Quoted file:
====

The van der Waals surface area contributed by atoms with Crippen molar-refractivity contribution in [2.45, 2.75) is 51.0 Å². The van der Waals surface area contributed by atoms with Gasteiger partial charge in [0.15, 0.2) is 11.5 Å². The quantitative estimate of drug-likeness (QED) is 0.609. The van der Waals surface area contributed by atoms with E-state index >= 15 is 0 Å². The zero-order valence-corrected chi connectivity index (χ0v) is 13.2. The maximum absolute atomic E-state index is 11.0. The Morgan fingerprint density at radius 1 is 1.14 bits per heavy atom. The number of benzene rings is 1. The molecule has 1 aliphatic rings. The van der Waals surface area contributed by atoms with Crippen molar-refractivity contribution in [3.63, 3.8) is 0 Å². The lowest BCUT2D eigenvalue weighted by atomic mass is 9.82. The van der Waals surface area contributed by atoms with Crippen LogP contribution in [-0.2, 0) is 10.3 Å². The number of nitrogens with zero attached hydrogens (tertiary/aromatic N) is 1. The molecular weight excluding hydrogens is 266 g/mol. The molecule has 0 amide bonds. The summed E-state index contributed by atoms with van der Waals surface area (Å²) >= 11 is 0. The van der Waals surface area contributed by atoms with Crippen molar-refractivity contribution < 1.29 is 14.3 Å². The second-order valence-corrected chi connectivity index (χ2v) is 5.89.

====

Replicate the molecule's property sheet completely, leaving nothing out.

The van der Waals surface area contributed by atoms with Crippen molar-refractivity contribution in [2.45, 2.75) is 51.0 Å². The van der Waals surface area contributed by atoms with Gasteiger partial charge in [0.15, 0.2) is 11.5 Å². The quantitative estimate of drug-likeness (QED) is 0.609. The van der Waals surface area contributed by atoms with E-state index >= 15 is 0 Å². The zero-order valence-corrected chi connectivity index (χ0v) is 13.2. The maximum absolute atomic E-state index is 11.0. The Morgan fingerprint density at radius 1 is 1.14 bits per heavy atom. The number of benzene rings is 1. The molecule has 1 aliphatic rings. The van der Waals surface area contributed by atoms with Crippen molar-refractivity contribution in [3.63, 3.8) is 0 Å². The lowest BCUT2D eigenvalue weighted by atomic mass is 9.82. The van der Waals surface area contributed by atoms with Crippen LogP contribution in [-0.2, 0) is 10.3 Å². The number of nitrogens with zero attached hydrogens (tertiary/aromatic N) is 1. The molecular weight excluding hydrogens is 266 g/mol. The molecule has 0 amide bonds. The summed E-state index contributed by atoms with van der Waals surface area (Å²) >= 11 is 0. The van der Waals surface area contributed by atoms with Crippen molar-refractivity contribution < 1.29 is 14.3 Å². The second-order valence-corrected chi connectivity index (χ2v) is 5.89.